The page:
I’ve written about online and mobile payments before. It’s a young industry with still a lot of room for growth. I came across a few articles about Pay with Square. Based on my personal experience, I am bullish on this new way to pay. Some people believe Pay with Square is ahead of its time, but I think it has the potential to fundamentally change how we pay at the cash register. To me, that’s super exciting. Anything that can reshape culture or established norms gets me excited.
If I were on the team at Square running the Pay with Square (“PWS”) program, here are a few things I would do to ensure that it is a mega hit and goes mainstream.
1. Increase the size of merchant base through strategic partnerships.
Square has many fans (and I am one of them), but the chief complaint I’ve heard is that not that many merchants give customers the ability to use Pay with Square. To address that issue, Square should form strategic relationship that will quickly bring on board thousands of merchants.
Square has grown tremendously over the last 1-2 years. Its current strength is with local small to medium sized merchants, but there’s no reason why it couldn’t pursue opportunities on a regional or national level. Square may have to lower its rate slightly in order to work with large retailers that have higher ticket items, but its 2.75% fee is very competitive for lower-ticket items, such as donuts, coffees, most goods at convenience stores, etc.
I lived in Boston for nearly 10 years. One thing it’s known for is Dunkin’ Donuts. They are everywhere. In fact, there are about 2,000 Dunkin’ Donuts in the Boston metro area. What’s interesting is that a lot of these are kiosks inside the T or Commuter Rail stations. I remember missing the T during a morning commute once because I had to wait for the cashier to print a receipt I had to sign. Square should partner with Dunkin’ Donuts and enable its patrons to Pay with Square.
Bottom line: Square should accelerate merchant acquisition by developing strategic relationships with a network of retail stores or franchises, such as Dunkin’ Donuts. I am sure there are plenty of other examples, but I think I am in the mood for doughnuts right now so that’s what came to my mind first. I think where Square can really shine is high-traffic, quick turnover retail shops with simple menus.
2. Provide incentives to merchants to promote Pay with Square to their customers.
Square must use both push and pull strategies to drive adoption. Once it acquires merchants through partnerships, Square must keep them accepting Pay with Square. To do this, the PWS team should work with the Marketing team to design a marketing program that incentivizes merchants to promote PWS to their customers. For example, Square might consider reducing its fees for merchants that meet a minimum PWS transaction volume each month or create attractive loyalty programs for PWS users. The reduced fees give merchants a monetary incentive to promote PWS to their customers. I talked to a few merchants who use Square and they didn’t seem to really care to promote PWS to their customers. Of course, the PWS team would need to run the numbers with the Marketing team to figure out what’s optimal from a financial perspective.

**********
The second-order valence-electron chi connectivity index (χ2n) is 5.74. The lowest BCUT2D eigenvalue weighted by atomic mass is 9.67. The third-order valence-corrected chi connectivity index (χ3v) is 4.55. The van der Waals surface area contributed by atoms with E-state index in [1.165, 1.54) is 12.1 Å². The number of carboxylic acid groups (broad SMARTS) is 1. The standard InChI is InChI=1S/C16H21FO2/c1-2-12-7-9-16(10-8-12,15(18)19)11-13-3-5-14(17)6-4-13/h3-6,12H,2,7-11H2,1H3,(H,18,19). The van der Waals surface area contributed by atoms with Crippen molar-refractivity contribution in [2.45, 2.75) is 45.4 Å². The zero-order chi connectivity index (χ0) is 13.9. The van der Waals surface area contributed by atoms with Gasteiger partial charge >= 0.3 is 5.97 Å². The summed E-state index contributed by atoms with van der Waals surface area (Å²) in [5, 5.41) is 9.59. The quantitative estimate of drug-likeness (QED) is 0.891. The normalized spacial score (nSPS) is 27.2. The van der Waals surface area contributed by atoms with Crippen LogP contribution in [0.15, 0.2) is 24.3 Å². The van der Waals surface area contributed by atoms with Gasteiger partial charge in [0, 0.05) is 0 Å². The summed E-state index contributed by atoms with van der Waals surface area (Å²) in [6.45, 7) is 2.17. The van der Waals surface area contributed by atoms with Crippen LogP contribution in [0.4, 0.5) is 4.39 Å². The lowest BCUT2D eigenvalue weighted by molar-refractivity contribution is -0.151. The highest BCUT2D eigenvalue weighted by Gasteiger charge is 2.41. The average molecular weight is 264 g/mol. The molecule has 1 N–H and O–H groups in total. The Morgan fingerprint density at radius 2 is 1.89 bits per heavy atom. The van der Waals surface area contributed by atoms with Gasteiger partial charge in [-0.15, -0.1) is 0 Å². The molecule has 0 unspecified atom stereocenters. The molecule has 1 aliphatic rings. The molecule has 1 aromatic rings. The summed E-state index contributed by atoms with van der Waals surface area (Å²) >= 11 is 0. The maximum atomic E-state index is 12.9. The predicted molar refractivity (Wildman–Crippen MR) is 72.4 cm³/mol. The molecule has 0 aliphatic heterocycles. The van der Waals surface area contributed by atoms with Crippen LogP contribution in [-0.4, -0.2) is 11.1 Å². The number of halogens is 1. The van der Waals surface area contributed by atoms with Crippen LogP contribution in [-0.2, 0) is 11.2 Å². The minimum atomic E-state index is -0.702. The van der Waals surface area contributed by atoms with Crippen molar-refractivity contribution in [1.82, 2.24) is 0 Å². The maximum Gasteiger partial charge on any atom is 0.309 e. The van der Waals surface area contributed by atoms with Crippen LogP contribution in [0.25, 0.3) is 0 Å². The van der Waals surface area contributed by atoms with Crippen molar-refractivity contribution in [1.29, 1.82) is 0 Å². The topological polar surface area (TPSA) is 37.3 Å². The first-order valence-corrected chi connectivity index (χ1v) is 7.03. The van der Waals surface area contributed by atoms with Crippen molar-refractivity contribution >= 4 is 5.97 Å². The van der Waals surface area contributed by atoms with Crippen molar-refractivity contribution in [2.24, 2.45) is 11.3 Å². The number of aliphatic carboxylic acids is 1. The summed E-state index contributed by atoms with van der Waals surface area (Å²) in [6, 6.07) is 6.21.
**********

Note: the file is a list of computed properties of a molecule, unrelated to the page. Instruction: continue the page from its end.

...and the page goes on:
Now, here are some ideas for what I think Square should to do continue to grow its users.
3. Partner with mobile device manufacturers to get the Pay with Square app pre-installed on phones.
This partnership could take some time to put in place, but it would be a fantastic way for Square to accelerate user adoption. My guess is that Square is already looking into this. It should target Apple, Samsung, LG, etc to get the PWS app pre-installed on mobile devices.
The basic pitch here is that consumers are buying a phone that has “money” in it in the form of bonus credits from Square. Square should give a generous amount like $20 to a new user who signs up through the pre-loaded app. So if you buy a $200 phone, it would actually cost only $180 because you are getting $20 from Square. At the time of setting up their phone, users would be prompted to sign up for an account to activate their app to redeem their bonus.
To convince the OEMs to get on board, Square should do a rev share on the transactions from the pre-loaded app. Users will want to link their info with the app to claim their bonus credit and OEMs will push the users to register because they’ll want to get a cut of the transactions. Obviously, Square would need to run the numbers to figure out the optimal approach (i.e. rev share amount, bonus cost, potential cannibalization, etc.).
4. Work with the Product team to build features that will encourage more frequent usage.
Getting new users isn’t enough. Square needs to get them to use the app frequently. One product feature I would like to see is the ability to add multiple credit cards and other payment methods, such as gift cards or coupons. This would give users a reason to use PWS everyday because they would truly be able to leave their wallets at home. By allowing users to load the PWS app with additional credit cards, coupons, gift cards, etc. Square can become a true “e-wallet.” In fact, this feature might be necessary if Square wants to work with a national retailer and allow them to accept coupons or their branded gift cards (e.g. Dunkin’ Donuts gift card). This may be slightly outside the scope of PWS team’s job description, but it’s a feature I’m sure they would love to talk to merchants about.
By: Jonathan Lee